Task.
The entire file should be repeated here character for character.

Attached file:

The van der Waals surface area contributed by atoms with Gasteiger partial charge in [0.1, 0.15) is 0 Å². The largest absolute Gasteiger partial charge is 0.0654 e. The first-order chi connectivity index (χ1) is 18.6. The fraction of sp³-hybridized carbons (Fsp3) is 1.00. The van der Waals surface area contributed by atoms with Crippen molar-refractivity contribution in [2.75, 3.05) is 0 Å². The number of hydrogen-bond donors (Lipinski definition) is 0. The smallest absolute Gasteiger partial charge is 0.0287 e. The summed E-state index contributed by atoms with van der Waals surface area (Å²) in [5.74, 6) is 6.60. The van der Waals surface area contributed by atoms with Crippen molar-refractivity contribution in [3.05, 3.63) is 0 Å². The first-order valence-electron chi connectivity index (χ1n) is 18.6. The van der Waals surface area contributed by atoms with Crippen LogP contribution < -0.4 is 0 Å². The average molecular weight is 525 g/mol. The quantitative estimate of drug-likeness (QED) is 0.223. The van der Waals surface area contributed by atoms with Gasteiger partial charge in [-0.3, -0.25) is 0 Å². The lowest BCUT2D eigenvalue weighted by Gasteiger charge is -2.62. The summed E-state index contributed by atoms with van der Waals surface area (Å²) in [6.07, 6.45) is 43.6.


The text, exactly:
The van der Waals surface area contributed by atoms with Gasteiger partial charge in [0.1, 0.15) is 0 Å². The largest absolute Gasteiger partial charge is 0.0654 e. The first-order chi connectivity index (χ1) is 18.6. The fraction of sp³-hybridized carbons (Fsp3) is 1.00. The van der Waals surface area contributed by atoms with Crippen molar-refractivity contribution in [2.75, 3.05) is 0 Å². The number of hydrogen-bond donors (Lipinski definition) is 0. The smallest absolute Gasteiger partial charge is 0.0287 e. The summed E-state index contributed by atoms with van der Waals surface area (Å²) in [5.74, 6) is 6.60. The van der Waals surface area contributed by atoms with Crippen molar-refractivity contribution in [3.05, 3.63) is 0 Å². The first-order valence-electron chi connectivity index (χ1n) is 18.6. The van der Waals surface area contributed by atoms with Crippen LogP contribution < -0.4 is 0 Å². The average molecular weight is 525 g/mol. The quantitative estimate of drug-likeness (QED) is 0.223. The van der Waals surface area contributed by atoms with Gasteiger partial charge in [-0.3, -0.25) is 0 Å². The lowest BCUT2D eigenvalue weighted by Gasteiger charge is -2.62. The summed E-state index contributed by atoms with van der Waals surface area (Å²) in [6.07, 6.45) is 43.6.